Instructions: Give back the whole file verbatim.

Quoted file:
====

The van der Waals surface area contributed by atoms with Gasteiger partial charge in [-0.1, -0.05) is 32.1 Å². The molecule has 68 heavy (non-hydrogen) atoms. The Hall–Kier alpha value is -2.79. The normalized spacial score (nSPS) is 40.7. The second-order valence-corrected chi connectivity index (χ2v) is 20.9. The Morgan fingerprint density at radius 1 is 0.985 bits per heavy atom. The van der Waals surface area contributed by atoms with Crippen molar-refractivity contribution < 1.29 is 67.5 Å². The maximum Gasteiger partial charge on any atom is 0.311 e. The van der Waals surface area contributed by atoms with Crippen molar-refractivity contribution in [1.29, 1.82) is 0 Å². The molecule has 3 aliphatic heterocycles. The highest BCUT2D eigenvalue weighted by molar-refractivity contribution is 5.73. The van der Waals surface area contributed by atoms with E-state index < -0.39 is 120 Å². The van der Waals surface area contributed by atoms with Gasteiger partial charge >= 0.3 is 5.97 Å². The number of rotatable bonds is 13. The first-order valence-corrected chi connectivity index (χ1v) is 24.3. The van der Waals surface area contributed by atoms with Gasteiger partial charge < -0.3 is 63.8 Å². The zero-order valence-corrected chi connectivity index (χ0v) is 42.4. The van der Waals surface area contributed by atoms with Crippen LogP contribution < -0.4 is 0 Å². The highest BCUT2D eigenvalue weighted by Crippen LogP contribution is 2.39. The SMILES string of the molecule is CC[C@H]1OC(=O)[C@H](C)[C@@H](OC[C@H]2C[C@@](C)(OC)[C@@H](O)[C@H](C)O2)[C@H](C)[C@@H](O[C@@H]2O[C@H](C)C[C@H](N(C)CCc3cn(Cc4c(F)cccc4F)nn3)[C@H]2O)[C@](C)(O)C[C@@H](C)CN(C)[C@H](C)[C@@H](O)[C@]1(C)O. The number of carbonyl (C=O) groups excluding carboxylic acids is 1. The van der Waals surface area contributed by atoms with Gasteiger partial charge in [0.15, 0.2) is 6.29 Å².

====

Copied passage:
The van der Waals surface area contributed by atoms with Gasteiger partial charge in [-0.1, -0.05) is 32.1 Å². The molecule has 68 heavy (non-hydrogen) atoms. The Hall–Kier alpha value is -2.79. The normalized spacial score (nSPS) is 40.7. The second-order valence-corrected chi connectivity index (χ2v) is 20.9. The Morgan fingerprint density at radius 1 is 0.985 bits per heavy atom. The van der Waals surface area contributed by atoms with Crippen molar-refractivity contribution < 1.29 is 67.5 Å². The maximum Gasteiger partial charge on any atom is 0.311 e. The van der Waals surface area contributed by atoms with Crippen molar-refractivity contribution in [1.29, 1.82) is 0 Å². The molecule has 3 aliphatic heterocycles. The highest BCUT2D eigenvalue weighted by molar-refractivity contribution is 5.73. The van der Waals surface area contributed by atoms with E-state index < -0.39 is 120 Å². The van der Waals surface area contributed by atoms with Gasteiger partial charge >= 0.3 is 5.97 Å². The number of rotatable bonds is 13. The first-order valence-corrected chi connectivity index (χ1v) is 24.3. The van der Waals surface area contributed by atoms with Gasteiger partial charge < -0.3 is 63.8 Å². The zero-order valence-corrected chi connectivity index (χ0v) is 42.4. The van der Waals surface area contributed by atoms with Crippen LogP contribution < -0.4 is 0 Å². The highest BCUT2D eigenvalue weighted by Crippen LogP contribution is 2.39. The SMILES string of the molecule is CC[C@H]1OC(=O)[C@H](C)[C@@H](OC[C@H]2C[C@@](C)(OC)[C@@H](O)[C@H](C)O2)[C@H](C)[C@@H](O[C@@H]2O[C@H](C)C[C@H](N(C)CCc3cn(Cc4c(F)cccc4F)nn3)[C@H]2O)[C@](C)(O)C[C@@H](C)CN(C)[C@H](C)[C@@H](O)[C@]1(C)O. The number of carbonyl (C=O) groups excluding carboxylic acids is 1. The van der Waals surface area contributed by atoms with Gasteiger partial charge in [0.15, 0.2) is 6.29 Å².